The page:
Studying: English & Minoring in Comparative Woman’s Studies at Spelman College
Hometown: Washington, DC
Why did you choose Spelman?
I was initially drawn to Spelman because I wanted to go to a great school that would be different than the one I’d had for the past twelve years. I knew Spelman’s academic expectations and size would be similar to what I was accustomed but I was curious about how my worldview would change by attending a historically black women’s college.
What was first semester, freshman year like? What was the adjustment like?
Initially, the adjustment to college was a bit tricky for common reasons. I had an awful roommate, was confused about registration etc. When things settled down and I got comfortable in my routine I was able to appreciate all that Spelman had to offer!
Would you say you found your social niche? If so, how?
I found my social group through my first year hall- my friends and I joke that if you didn’t live in my hall freshman year I still have no
idea who you are. I also made a lot of friends through participating in activities sponsored by our Women’s Resource and Research Center (WRRC). In my opinion, the WRRC is the greatest place to have discussions, meet new people and (as Spelman’s tagline/ theme song says) make a “choice to change the world”. I’ve learned about more social justice initiatives and met my most open minded classmates in our women’s studies department. Most importantly, my women’s studies classes and the people who gather in the WRRC have given me the tools and vocabulary to express my thoughts on the issues I’m passionate about.
What is it like being a black female at a HBCU?
I think it’s great. I love the sisterhood I have found and fostered with my friends. Mostly I appreciate the role the homogeneity plays in the classroom. It is wonderfully freeing to be a Black woman in class with only other Black women. This is not to say that we are not a diverse group of students. We do not all understand the world or even the texts’ we study in the same way. Navigating classroom dynamics is less stressful because the microagressions and uncomfortable situations I had to deal with in my independent grade school classrooms don’t exist at Spelman. For example: I have never been asked to be the voice for all Black people or to read the Black woman’s part in a play and none of my professors or peers have made incorrect assumptions about how my personal background helps or hinders my academic experience. My time at Spelman is the first where I have been a part of an inclusive learning environment that encourages, respects and expects all voices to be heard. It has helped me to become a more confident person inside and outside of the classroom. I think the benefits of all girls/ women’s spaces and all Black spaces are extremely beneficial and their benefits wildly underestimated in today’s society.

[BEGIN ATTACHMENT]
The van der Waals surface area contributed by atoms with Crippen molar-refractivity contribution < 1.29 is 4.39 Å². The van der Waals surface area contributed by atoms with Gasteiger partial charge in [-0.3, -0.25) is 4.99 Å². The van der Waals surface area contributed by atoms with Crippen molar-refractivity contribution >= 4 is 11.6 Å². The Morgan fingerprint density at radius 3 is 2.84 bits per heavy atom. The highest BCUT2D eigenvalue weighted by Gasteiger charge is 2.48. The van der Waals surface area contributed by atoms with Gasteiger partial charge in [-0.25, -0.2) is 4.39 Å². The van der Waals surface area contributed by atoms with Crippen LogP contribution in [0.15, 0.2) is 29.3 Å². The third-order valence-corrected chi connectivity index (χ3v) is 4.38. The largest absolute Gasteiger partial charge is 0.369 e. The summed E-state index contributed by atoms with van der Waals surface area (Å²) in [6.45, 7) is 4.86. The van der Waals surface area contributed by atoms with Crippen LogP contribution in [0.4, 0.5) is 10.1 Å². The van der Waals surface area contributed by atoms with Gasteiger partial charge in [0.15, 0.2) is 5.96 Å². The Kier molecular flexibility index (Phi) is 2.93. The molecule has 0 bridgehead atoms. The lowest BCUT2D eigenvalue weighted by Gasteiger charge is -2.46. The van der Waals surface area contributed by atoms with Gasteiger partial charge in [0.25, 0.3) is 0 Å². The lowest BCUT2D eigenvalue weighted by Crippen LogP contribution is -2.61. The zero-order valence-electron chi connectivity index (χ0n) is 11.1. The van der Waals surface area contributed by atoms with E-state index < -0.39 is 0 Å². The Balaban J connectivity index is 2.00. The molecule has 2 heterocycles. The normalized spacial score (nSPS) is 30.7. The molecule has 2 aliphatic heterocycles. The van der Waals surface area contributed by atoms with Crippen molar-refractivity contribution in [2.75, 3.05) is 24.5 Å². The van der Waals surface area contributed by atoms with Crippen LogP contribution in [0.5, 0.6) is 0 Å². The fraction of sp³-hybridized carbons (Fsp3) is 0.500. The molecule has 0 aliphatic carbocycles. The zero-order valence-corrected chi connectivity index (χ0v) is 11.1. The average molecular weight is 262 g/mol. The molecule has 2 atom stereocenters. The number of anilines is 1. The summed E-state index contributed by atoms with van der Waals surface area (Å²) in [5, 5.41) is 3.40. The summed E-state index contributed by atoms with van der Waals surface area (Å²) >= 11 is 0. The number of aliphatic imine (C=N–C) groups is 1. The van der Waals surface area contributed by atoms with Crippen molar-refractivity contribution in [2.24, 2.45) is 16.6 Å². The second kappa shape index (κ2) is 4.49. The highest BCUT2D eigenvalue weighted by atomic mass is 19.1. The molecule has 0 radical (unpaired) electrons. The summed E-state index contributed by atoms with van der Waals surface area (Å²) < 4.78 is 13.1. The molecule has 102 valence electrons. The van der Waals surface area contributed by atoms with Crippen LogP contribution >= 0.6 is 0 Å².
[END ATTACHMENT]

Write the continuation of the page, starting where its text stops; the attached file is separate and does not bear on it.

What kind of activities or groups were you a part of?
I am a part of the Toni Cade Bambara Scholar/ Writers/ Activist Program. We meet with social justice groups and activists from around campus and the world who share with us about the causes they support. We also organize a conference where students and other activists facilitate performances, workshops and panel discussions that explore the complexities of Black/ African women’s lives. I’m also a member of the Atlanta University Center Alliance for Fair Labor. We work to help our maintenance and cafeteria workers get the wages and working conditions they deserve. We also try to raise awareness in the AUC about the daily injustices workers around the world face. I also volunteer in the Spelman College Museum of Fine Art!
What opportunities did Spelman afford you?
Spelman affords its students many opportunities in college and afterward. If you want to do something, and know who to ask, you can probably do it through Spelman.
Would you say you enjoyed your experience at Spelman?
I have so many favorite things about Spelman but what I have enjoyed/ appreciate most is my professors and the material they cover. For example: as an English major, I had a mandatory class this past semester called “Seminal Writers of the African American Tradition” where we read works from James Baldwin, Gwendolyn Brooks, Ralph Ellison, Lorraine Hansberry, Zora Neale Hurston, Toni Morrison, Alice Walker, Richard Wright and more. It was amazing and pretty standard for most of the humanities courses I’ve taken.
What advice would you give for others trying to decide on college?
Try to pick the school that is most suitable for your learning style and will give you the most opportunity to grow. Going to college is such a huge privilege and financial investment but you’re the only one who has to do it. So, pick the major you want to pick and participate in the activities you want to participate in. Study hard. Most importantly: Be open to learning new things about yourself and others.
Want to get in touch with Lark? Follow her on twitter @Lark_T